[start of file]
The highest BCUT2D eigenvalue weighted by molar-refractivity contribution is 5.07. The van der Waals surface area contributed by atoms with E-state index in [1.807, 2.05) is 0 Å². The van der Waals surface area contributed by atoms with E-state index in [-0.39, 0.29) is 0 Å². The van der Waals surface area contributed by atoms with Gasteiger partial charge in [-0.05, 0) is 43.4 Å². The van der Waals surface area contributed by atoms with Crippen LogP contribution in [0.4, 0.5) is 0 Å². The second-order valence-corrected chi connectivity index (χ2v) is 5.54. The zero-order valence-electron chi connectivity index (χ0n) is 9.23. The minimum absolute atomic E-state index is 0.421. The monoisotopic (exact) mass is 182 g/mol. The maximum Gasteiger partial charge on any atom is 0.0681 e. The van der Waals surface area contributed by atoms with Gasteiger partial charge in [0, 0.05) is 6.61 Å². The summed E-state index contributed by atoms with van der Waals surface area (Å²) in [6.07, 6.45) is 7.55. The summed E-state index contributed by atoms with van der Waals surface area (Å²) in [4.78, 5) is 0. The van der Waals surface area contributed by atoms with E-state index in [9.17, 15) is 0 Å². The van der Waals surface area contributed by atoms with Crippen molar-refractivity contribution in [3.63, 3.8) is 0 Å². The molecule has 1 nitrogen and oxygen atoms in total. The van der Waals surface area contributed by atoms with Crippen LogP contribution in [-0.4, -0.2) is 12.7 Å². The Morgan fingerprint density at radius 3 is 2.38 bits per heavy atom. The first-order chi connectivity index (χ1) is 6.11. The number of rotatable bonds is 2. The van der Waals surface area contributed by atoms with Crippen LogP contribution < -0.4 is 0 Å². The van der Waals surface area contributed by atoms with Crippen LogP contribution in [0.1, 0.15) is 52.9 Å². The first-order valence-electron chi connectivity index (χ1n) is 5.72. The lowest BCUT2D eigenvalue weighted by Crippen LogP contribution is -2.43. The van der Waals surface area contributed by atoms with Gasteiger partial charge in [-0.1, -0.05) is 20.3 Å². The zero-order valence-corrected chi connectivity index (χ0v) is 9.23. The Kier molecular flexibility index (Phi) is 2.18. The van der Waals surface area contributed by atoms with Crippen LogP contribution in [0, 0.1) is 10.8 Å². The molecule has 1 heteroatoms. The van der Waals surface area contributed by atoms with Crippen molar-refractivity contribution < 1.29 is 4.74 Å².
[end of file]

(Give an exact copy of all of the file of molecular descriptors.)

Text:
The highest BCUT2D eigenvalue weighted by molar-refractivity contribution is 5.07. The van der Waals surface area contributed by atoms with E-state index in [1.807, 2.05) is 0 Å². The van der Waals surface area contributed by atoms with E-state index in [-0.39, 0.29) is 0 Å². The van der Waals surface area contributed by atoms with Gasteiger partial charge in [-0.05, 0) is 43.4 Å². The van der Waals surface area contributed by atoms with Crippen LogP contribution in [0.4, 0.5) is 0 Å². The second-order valence-corrected chi connectivity index (χ2v) is 5.54. The zero-order valence-electron chi connectivity index (χ0n) is 9.23. The minimum absolute atomic E-state index is 0.421. The monoisotopic (exact) mass is 182 g/mol. The maximum Gasteiger partial charge on any atom is 0.0681 e. The van der Waals surface area contributed by atoms with Gasteiger partial charge in [0, 0.05) is 6.61 Å². The summed E-state index contributed by atoms with van der Waals surface area (Å²) in [6.07, 6.45) is 7.55. The summed E-state index contributed by atoms with van der Waals surface area (Å²) in [4.78, 5) is 0. The van der Waals surface area contributed by atoms with E-state index in [9.17, 15) is 0 Å². The van der Waals surface area contributed by atoms with Crippen molar-refractivity contribution in [3.63, 3.8) is 0 Å². The molecule has 1 nitrogen and oxygen atoms in total. The van der Waals surface area contributed by atoms with Crippen LogP contribution in [-0.4, -0.2) is 12.7 Å². The Morgan fingerprint density at radius 3 is 2.38 bits per heavy atom. The first-order chi connectivity index (χ1) is 6.11. The number of rotatable bonds is 2. The van der Waals surface area contributed by atoms with Crippen LogP contribution < -0.4 is 0 Å². The van der Waals surface area contributed by atoms with Crippen LogP contribution in [0.1, 0.15) is 52.9 Å². The first-order valence-electron chi connectivity index (χ1n) is 5.72. The lowest BCUT2D eigenvalue weighted by Crippen LogP contribution is -2.43. The van der Waals surface area contributed by atoms with Gasteiger partial charge in [-0.1, -0.05) is 20.3 Å². The zero-order valence-corrected chi connectivity index (χ0v) is 9.23. The Kier molecular flexibility index (Phi) is 2.18. The van der Waals surface area contributed by atoms with Crippen LogP contribution in [0, 0.1) is 10.8 Å². The molecule has 1 heteroatoms. The van der Waals surface area contributed by atoms with Crippen molar-refractivity contribution < 1.29 is 4.74 Å².